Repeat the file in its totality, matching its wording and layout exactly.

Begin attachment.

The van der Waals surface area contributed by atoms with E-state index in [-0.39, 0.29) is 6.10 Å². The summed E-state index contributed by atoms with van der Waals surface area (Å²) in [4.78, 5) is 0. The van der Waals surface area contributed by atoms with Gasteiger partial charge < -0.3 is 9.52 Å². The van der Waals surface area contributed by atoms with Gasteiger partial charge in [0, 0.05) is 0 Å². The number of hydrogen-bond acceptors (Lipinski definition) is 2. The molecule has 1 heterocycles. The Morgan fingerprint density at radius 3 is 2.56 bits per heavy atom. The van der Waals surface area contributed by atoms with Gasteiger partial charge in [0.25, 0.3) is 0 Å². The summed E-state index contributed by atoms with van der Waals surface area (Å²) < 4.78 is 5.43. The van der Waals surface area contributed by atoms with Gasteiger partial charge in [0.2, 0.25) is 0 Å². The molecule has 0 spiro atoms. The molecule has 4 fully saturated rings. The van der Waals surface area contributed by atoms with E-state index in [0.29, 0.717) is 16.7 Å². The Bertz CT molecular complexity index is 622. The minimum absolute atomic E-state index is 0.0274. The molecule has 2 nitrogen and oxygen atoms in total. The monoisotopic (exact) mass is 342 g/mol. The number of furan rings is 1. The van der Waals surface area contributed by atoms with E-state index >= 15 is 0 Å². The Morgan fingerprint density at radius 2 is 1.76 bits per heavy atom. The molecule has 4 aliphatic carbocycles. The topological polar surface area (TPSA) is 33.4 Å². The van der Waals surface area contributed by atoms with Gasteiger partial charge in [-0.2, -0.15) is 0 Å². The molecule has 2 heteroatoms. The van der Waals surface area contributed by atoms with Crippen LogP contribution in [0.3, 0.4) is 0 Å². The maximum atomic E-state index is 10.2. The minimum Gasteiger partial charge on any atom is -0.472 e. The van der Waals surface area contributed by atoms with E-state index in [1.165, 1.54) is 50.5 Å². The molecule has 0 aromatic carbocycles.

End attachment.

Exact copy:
The van der Waals surface area contributed by atoms with E-state index in [-0.39, 0.29) is 6.10 Å². The summed E-state index contributed by atoms with van der Waals surface area (Å²) in [4.78, 5) is 0. The van der Waals surface area contributed by atoms with Gasteiger partial charge < -0.3 is 9.52 Å². The van der Waals surface area contributed by atoms with Gasteiger partial charge in [0, 0.05) is 0 Å². The number of hydrogen-bond acceptors (Lipinski definition) is 2. The molecule has 1 heterocycles. The Morgan fingerprint density at radius 3 is 2.56 bits per heavy atom. The van der Waals surface area contributed by atoms with Gasteiger partial charge in [0.25, 0.3) is 0 Å². The summed E-state index contributed by atoms with van der Waals surface area (Å²) < 4.78 is 5.43. The van der Waals surface area contributed by atoms with Gasteiger partial charge in [0.2, 0.25) is 0 Å². The molecule has 0 spiro atoms. The molecule has 4 fully saturated rings. The van der Waals surface area contributed by atoms with E-state index in [0.29, 0.717) is 16.7 Å². The Bertz CT molecular complexity index is 622. The minimum absolute atomic E-state index is 0.0274. The molecule has 2 nitrogen and oxygen atoms in total. The monoisotopic (exact) mass is 342 g/mol. The number of furan rings is 1. The van der Waals surface area contributed by atoms with E-state index >= 15 is 0 Å². The Morgan fingerprint density at radius 2 is 1.76 bits per heavy atom. The molecule has 4 aliphatic carbocycles. The topological polar surface area (TPSA) is 33.4 Å². The van der Waals surface area contributed by atoms with Gasteiger partial charge in [-0.2, -0.15) is 0 Å². The molecule has 2 heteroatoms. The van der Waals surface area contributed by atoms with Crippen LogP contribution in [0.3, 0.4) is 0 Å². The maximum atomic E-state index is 10.2. The minimum Gasteiger partial charge on any atom is -0.472 e. The van der Waals surface area contributed by atoms with E-state index in [1.165, 1.54) is 50.5 Å². The molecule has 0 aromatic carbocycles.